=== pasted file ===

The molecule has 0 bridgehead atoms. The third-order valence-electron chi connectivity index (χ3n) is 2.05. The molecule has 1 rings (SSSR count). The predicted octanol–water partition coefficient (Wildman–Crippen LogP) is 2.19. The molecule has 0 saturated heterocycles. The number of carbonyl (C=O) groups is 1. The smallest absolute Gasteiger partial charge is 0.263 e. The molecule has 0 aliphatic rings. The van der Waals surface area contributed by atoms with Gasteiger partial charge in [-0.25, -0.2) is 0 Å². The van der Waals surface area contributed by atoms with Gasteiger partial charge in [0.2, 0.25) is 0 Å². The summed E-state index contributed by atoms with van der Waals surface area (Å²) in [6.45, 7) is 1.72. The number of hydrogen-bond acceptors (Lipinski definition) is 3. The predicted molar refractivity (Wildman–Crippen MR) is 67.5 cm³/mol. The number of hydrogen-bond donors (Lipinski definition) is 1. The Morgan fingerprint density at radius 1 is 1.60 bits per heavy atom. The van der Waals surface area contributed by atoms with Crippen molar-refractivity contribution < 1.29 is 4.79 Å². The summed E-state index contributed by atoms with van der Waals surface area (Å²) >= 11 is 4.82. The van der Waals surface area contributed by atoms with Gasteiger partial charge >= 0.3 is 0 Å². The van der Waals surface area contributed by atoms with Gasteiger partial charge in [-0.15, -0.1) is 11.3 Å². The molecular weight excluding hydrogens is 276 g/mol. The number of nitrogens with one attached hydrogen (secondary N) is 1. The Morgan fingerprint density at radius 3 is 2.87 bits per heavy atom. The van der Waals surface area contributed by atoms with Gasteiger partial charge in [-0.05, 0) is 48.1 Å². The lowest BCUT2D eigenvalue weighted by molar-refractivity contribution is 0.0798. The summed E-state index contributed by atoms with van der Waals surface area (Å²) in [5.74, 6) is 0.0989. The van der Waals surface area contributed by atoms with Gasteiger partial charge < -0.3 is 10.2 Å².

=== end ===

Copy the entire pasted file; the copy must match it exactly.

The molecule has 0 bridgehead atoms. The third-order valence-electron chi connectivity index (χ3n) is 2.05. The molecule has 1 rings (SSSR count). The predicted octanol–water partition coefficient (Wildman–Crippen LogP) is 2.19. The molecule has 0 saturated heterocycles. The number of carbonyl (C=O) groups is 1. The smallest absolute Gasteiger partial charge is 0.263 e. The molecule has 0 aliphatic rings. The van der Waals surface area contributed by atoms with Gasteiger partial charge in [-0.25, -0.2) is 0 Å². The van der Waals surface area contributed by atoms with Gasteiger partial charge in [0.2, 0.25) is 0 Å². The summed E-state index contributed by atoms with van der Waals surface area (Å²) in [6.45, 7) is 1.72. The number of hydrogen-bond acceptors (Lipinski definition) is 3. The predicted molar refractivity (Wildman–Crippen MR) is 67.5 cm³/mol. The number of hydrogen-bond donors (Lipinski definition) is 1. The Morgan fingerprint density at radius 1 is 1.60 bits per heavy atom. The van der Waals surface area contributed by atoms with Crippen molar-refractivity contribution < 1.29 is 4.79 Å². The summed E-state index contributed by atoms with van der Waals surface area (Å²) >= 11 is 4.82. The van der Waals surface area contributed by atoms with Gasteiger partial charge >= 0.3 is 0 Å². The van der Waals surface area contributed by atoms with Gasteiger partial charge in [-0.15, -0.1) is 11.3 Å². The molecular weight excluding hydrogens is 276 g/mol. The number of nitrogens with one attached hydrogen (secondary N) is 1. The Morgan fingerprint density at radius 3 is 2.87 bits per heavy atom. The van der Waals surface area contributed by atoms with Gasteiger partial charge in [-0.05, 0) is 48.1 Å². The lowest BCUT2D eigenvalue weighted by molar-refractivity contribution is 0.0798. The summed E-state index contributed by atoms with van der Waals surface area (Å²) in [5.74, 6) is 0.0989. The van der Waals surface area contributed by atoms with Gasteiger partial charge < -0.3 is 10.2 Å².